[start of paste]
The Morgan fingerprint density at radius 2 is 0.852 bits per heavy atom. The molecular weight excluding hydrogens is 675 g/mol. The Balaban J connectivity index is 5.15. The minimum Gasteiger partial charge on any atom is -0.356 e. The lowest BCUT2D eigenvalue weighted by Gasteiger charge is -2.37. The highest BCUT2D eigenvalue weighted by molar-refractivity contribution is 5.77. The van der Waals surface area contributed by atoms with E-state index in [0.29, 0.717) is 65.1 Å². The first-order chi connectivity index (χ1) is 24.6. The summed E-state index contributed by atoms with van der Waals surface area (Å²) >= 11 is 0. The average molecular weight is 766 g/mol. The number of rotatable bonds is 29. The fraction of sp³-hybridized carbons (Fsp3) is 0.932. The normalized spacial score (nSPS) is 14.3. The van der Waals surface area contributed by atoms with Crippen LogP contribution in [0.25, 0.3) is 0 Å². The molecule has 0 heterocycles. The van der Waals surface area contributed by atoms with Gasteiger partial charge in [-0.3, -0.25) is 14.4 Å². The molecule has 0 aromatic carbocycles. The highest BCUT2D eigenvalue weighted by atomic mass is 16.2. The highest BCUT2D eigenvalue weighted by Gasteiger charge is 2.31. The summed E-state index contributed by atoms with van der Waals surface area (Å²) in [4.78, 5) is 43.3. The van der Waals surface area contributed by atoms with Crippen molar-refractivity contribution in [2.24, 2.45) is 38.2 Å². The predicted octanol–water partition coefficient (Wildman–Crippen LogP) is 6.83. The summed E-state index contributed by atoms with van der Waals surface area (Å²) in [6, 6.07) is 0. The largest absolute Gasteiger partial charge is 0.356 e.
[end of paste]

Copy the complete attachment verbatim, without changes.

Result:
The Morgan fingerprint density at radius 2 is 0.852 bits per heavy atom. The molecular weight excluding hydrogens is 675 g/mol. The Balaban J connectivity index is 5.15. The minimum Gasteiger partial charge on any atom is -0.356 e. The lowest BCUT2D eigenvalue weighted by Gasteiger charge is -2.37. The highest BCUT2D eigenvalue weighted by molar-refractivity contribution is 5.77. The van der Waals surface area contributed by atoms with E-state index in [0.29, 0.717) is 65.1 Å². The first-order chi connectivity index (χ1) is 24.6. The summed E-state index contributed by atoms with van der Waals surface area (Å²) >= 11 is 0. The average molecular weight is 766 g/mol. The number of rotatable bonds is 29. The fraction of sp³-hybridized carbons (Fsp3) is 0.932. The normalized spacial score (nSPS) is 14.3. The van der Waals surface area contributed by atoms with Crippen LogP contribution in [0.25, 0.3) is 0 Å². The molecule has 0 heterocycles. The van der Waals surface area contributed by atoms with Gasteiger partial charge in [-0.3, -0.25) is 14.4 Å². The molecule has 0 aromatic carbocycles. The highest BCUT2D eigenvalue weighted by atomic mass is 16.2. The highest BCUT2D eigenvalue weighted by Gasteiger charge is 2.31. The summed E-state index contributed by atoms with van der Waals surface area (Å²) in [4.78, 5) is 43.3. The van der Waals surface area contributed by atoms with Crippen molar-refractivity contribution in [2.24, 2.45) is 38.2 Å². The predicted octanol–water partition coefficient (Wildman–Crippen LogP) is 6.83. The summed E-state index contributed by atoms with van der Waals surface area (Å²) in [6, 6.07) is 0. The largest absolute Gasteiger partial charge is 0.356 e.